7. How long can I have my staff on lay-off or short-time?

If a lay-off or a short-time situation exists and has continued for 4 weeks or more, or for 6 weeks in the last 13 weeks, an employee is entitled to serve a notice on an employer in writing of his or her intention to claim redundancy under the Redundancy Payments Acts 1967-2014, assuming they satisfy the qualifying criteria, for example, having at least 2 year’s continuous service. The notice must be given at the latest within 4 weeks after the lay-off or short-time has ended.

Within 7 days of the employee’s notice, the employer can give counter notice contesting liability to pay a redundancy payment. This applies if it is reasonably to be expected that within 4 weeks of the employee’s notice the employee will be permitted to work for at least 13 weeks without being laid off or placed on short-time for any week. Again, given the unprecedented nature of the COVID-19 virus and the risk as expressed in some scientific circles that it may hit in further waves, it may be difficult for employers to give this assurance to employees.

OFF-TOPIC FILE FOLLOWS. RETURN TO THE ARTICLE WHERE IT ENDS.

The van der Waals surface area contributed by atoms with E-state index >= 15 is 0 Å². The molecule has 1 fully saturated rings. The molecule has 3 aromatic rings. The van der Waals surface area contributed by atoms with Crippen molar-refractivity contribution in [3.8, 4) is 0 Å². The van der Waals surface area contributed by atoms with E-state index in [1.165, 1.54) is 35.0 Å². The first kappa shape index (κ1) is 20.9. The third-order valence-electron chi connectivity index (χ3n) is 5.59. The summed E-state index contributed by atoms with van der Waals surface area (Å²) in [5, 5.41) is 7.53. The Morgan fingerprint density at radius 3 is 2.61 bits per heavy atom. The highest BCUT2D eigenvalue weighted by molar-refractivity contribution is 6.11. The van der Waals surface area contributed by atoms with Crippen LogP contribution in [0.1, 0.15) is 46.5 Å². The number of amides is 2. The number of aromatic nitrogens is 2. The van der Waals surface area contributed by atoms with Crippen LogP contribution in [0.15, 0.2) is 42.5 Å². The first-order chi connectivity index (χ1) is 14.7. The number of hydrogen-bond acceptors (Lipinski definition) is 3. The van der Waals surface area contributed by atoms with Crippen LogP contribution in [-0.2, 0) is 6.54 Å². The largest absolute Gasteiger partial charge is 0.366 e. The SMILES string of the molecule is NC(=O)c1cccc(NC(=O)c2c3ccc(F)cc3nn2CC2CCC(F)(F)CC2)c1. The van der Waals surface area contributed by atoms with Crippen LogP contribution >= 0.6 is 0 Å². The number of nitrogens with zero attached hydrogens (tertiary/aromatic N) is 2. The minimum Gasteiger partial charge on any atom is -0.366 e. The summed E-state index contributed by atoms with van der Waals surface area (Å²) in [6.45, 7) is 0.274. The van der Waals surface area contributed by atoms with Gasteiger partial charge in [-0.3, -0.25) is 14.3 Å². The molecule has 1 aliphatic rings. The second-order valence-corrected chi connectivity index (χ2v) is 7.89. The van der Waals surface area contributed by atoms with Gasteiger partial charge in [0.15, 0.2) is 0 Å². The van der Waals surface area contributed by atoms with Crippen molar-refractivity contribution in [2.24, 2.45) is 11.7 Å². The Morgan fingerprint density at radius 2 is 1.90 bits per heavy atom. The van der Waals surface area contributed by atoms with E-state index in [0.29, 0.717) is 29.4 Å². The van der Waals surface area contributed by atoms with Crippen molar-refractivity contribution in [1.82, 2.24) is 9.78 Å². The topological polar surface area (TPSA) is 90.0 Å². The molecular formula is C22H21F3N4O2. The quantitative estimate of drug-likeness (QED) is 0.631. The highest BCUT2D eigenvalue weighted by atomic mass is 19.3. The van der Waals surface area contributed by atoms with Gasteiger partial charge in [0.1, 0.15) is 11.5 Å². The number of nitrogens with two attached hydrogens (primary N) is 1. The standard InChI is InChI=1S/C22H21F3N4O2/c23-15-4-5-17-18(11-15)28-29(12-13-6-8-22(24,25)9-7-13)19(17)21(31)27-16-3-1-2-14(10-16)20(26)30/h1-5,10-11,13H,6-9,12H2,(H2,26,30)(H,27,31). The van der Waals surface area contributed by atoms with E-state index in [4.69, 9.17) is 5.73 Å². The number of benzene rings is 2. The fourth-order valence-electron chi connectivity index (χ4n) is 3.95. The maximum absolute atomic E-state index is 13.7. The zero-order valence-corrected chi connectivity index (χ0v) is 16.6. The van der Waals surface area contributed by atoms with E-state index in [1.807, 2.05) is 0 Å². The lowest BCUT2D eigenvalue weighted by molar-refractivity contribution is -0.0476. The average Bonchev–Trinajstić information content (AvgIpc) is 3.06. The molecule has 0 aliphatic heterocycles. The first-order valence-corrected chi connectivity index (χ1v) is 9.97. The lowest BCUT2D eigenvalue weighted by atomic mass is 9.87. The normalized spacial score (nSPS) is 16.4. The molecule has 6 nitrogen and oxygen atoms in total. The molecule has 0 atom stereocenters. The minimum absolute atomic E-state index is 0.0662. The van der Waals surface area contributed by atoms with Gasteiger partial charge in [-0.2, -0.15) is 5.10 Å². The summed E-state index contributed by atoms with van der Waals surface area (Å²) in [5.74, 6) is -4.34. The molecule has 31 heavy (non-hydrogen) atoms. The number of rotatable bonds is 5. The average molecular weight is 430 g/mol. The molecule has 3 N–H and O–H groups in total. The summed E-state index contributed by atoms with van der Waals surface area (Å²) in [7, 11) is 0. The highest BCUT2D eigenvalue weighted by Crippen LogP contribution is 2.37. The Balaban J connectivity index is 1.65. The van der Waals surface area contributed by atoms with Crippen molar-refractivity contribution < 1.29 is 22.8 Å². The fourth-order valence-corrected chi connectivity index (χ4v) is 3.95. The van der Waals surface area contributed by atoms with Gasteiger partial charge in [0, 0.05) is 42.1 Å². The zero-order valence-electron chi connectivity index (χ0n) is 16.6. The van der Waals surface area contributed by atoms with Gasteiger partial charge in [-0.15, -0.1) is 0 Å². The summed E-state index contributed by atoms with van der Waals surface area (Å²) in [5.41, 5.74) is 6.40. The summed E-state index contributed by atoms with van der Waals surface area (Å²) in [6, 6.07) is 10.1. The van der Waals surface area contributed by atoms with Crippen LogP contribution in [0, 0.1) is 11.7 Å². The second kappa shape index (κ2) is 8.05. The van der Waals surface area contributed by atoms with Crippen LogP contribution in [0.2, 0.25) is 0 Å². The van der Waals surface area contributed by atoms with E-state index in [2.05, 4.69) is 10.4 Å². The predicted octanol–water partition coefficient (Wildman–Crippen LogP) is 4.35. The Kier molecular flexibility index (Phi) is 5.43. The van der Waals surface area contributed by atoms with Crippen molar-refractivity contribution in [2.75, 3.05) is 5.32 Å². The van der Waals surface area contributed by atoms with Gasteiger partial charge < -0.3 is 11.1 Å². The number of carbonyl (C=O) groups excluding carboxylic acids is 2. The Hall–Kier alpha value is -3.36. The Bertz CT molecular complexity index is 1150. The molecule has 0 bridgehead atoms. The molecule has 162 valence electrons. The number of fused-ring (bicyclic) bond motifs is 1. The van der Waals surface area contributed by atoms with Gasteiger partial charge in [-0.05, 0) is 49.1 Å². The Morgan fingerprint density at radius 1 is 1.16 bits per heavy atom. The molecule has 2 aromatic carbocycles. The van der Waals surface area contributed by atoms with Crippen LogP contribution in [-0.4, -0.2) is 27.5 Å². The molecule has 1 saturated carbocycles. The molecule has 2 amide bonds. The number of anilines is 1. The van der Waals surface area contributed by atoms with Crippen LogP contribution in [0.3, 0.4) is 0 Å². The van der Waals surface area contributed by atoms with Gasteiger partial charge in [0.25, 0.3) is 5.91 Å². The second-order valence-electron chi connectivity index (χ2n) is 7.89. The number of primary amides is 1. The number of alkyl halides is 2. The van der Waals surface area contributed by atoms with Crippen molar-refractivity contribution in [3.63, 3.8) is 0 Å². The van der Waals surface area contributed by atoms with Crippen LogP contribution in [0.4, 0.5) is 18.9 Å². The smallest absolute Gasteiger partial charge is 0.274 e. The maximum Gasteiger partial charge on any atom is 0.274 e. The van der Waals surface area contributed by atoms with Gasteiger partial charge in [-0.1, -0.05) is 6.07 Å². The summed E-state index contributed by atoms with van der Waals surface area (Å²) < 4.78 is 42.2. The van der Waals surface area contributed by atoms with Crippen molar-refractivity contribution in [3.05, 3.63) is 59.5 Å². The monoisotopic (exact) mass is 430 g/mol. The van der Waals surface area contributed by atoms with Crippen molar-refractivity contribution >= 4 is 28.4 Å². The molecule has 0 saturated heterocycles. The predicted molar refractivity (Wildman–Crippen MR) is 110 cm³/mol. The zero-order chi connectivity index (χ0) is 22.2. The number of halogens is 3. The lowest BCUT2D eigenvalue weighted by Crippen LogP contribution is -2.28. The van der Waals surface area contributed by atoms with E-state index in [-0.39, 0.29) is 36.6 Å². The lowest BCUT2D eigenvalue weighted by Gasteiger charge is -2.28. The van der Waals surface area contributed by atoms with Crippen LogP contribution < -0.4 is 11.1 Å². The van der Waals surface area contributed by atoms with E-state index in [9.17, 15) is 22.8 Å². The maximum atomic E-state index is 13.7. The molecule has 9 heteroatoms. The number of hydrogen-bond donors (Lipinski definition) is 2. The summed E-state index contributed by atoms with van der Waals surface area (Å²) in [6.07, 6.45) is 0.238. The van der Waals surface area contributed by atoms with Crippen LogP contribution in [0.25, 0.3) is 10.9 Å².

If an employee does not wish to claim redundancy but the lay-off or short-time situation continues, the question arises as to whether it is a temporary situation. If it becomes apparent that it is no longer temporary then the situation is now a redundancy rather than a lay-off or short-time working. It is the employer who initially decides whether or not there is a redundancy situation.

8. My workforce is made up of employees and contractors. Are contractors affected by lay-off and short-time legislation also?